Study Says Mouth Rinse Could Detect Early Signs of Heart Disease
In the wake of growing evidence indicating a link between oral and cardiovascular health, a new study suggests that a simple mouth rinse could show early warning signs of cardiovascular disease.
According to the study, published in Frontiers in Oral Health, levels of white blood cells, an indicator of gum inflammation, can be measured through saliva samples. Researchers found that higher levels of white blood cells correlated with compromised flow-mediated dilation, a warning sign of poor arterial health.
The investigation studied healthy young adults without diagnosed periodontitis, a common infection of the gums caused by gum inflammation, which scientists have linked to cardiovascular disease. In doing so, researchers aimed to determine whether lower levels of oral inflammation can be clinically relevant to cardiovascular health.
"Even in young, healthy adults, low levels of oral inflammatory load may have an impact on cardiovascular health, one of the leading causes of death in North America,” said the study’s corresponding author, Trevor King, PhD, of Mount Royal University.
Included in the trial were 28 non-smokers between the ages of 18 and 30 with no comorbidities or medication known to impact cardiovascular risk. Before visiting the lab, the participants were asked to fast for six hours, except for drinking water.
At the lab, participants washed their mouths with water before rinsing them with saline, which was collected for analysis. Next, participants laid down for ten minutes for an electrocardiogram. Then, the participants continued to lie down for another ten minutes while researchers measured their blood pressure, flow-mediated dilation, and pulse-wave velocity. According to the study’s authors, these tests directly measure arterial health and indicate whether patients have stiff or poorly functioning arteries, which would increase their risk of cardiovascular disease.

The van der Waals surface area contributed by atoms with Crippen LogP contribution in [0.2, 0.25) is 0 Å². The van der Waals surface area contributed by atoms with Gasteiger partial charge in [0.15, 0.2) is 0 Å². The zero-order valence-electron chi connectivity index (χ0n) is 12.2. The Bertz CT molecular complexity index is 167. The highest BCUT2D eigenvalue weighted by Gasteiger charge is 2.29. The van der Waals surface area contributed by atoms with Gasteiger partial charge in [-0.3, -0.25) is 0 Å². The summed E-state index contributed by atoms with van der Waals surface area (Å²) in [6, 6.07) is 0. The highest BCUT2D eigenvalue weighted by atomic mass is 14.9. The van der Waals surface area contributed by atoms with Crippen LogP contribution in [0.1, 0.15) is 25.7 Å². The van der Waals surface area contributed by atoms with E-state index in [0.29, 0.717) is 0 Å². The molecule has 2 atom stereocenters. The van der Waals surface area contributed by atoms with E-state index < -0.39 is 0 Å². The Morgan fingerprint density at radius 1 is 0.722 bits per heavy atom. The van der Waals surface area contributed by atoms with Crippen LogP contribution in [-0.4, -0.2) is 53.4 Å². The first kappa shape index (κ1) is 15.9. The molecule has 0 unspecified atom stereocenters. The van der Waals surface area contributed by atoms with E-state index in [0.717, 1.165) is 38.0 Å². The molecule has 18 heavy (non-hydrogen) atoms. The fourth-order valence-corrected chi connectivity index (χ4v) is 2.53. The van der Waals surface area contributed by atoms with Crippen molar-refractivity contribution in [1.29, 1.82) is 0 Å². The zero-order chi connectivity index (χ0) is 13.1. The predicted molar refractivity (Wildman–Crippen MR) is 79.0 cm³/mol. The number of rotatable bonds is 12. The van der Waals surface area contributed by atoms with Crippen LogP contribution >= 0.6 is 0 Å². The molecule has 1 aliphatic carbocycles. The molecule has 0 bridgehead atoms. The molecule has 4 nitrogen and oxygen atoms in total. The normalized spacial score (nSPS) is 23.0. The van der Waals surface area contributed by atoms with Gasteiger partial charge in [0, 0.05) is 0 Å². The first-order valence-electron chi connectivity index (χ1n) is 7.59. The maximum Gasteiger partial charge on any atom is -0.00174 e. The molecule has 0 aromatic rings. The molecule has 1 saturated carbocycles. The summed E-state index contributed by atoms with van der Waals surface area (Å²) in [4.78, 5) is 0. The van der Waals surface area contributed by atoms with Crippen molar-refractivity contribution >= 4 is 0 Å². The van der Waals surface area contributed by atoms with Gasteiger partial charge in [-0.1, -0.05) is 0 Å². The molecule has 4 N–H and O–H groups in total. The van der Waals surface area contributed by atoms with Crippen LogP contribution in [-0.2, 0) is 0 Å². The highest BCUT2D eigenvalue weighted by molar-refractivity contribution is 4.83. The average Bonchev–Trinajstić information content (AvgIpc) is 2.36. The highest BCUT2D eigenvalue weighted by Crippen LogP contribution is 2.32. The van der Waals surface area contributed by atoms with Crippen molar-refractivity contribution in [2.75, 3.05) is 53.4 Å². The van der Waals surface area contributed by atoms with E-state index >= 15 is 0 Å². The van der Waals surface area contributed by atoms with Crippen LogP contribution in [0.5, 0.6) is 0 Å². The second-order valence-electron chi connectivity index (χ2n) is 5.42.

The results showed that high levels of white blood cells in saliva were strongly associated with poor flow-mediated dilation, suggesting patients who fit that profile may have a higher risk of cardiovascular disease. However, researchers found no link between white blood cell count and pulse wave velocity, meaning that patients with high white blood cell counts had no long-term damage to their arteries.
“We are starting to see more relationships between oral health and risk of cardiovascular disease,” said Ker-Yung Hong, first author of the study, now studying dentistry at the University of Western Ontario. "If we are seeing that oral health may have an impact on the risk of developing cardiovascular disease even in young, healthy individuals, this holistic approach can be implemented earlier on."
According to King, these findings highlight the importance of oral hygiene and the need for further research into the connection between oral and cardiovascular health.
“Optimal oral hygiene is always recommended in addition to regular visits to the dentist, especially in light of this evidence,” said King. “But this study was a pilot study. We are hoping to increase the study population and explore those results. We are also hoping to include more individuals with gingivitis and more advanced periodontitis to more deeply understand the impact of different levels of gingival inflammation on cardiovascular measures.”